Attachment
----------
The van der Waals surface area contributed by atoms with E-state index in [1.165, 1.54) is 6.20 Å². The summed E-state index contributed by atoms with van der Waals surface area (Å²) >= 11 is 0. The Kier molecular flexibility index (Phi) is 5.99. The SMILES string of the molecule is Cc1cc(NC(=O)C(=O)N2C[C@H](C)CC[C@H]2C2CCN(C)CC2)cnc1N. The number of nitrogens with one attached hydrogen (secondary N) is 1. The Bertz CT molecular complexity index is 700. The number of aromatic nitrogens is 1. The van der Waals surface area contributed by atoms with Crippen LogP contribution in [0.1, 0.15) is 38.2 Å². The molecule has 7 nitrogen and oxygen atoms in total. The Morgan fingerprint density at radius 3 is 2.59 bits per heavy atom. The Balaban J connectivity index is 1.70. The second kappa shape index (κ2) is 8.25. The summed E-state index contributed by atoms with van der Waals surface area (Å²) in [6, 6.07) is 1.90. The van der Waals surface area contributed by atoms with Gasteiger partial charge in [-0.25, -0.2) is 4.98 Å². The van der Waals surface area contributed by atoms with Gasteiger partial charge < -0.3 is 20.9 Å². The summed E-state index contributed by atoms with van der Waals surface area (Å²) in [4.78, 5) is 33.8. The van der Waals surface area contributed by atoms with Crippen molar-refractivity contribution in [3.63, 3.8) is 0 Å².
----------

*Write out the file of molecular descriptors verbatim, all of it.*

The van der Waals surface area contributed by atoms with E-state index in [1.165, 1.54) is 6.20 Å². The summed E-state index contributed by atoms with van der Waals surface area (Å²) >= 11 is 0. The Kier molecular flexibility index (Phi) is 5.99. The SMILES string of the molecule is Cc1cc(NC(=O)C(=O)N2C[C@H](C)CC[C@H]2C2CCN(C)CC2)cnc1N. The number of nitrogens with one attached hydrogen (secondary N) is 1. The Bertz CT molecular complexity index is 700. The number of aromatic nitrogens is 1. The van der Waals surface area contributed by atoms with Crippen LogP contribution in [0.1, 0.15) is 38.2 Å². The molecule has 7 nitrogen and oxygen atoms in total. The Morgan fingerprint density at radius 3 is 2.59 bits per heavy atom. The Balaban J connectivity index is 1.70. The second kappa shape index (κ2) is 8.25. The summed E-state index contributed by atoms with van der Waals surface area (Å²) in [6, 6.07) is 1.90. The van der Waals surface area contributed by atoms with Gasteiger partial charge in [-0.25, -0.2) is 4.98 Å². The van der Waals surface area contributed by atoms with Gasteiger partial charge < -0.3 is 20.9 Å². The summed E-state index contributed by atoms with van der Waals surface area (Å²) in [4.78, 5) is 33.8. The van der Waals surface area contributed by atoms with Crippen molar-refractivity contribution in [3.63, 3.8) is 0 Å².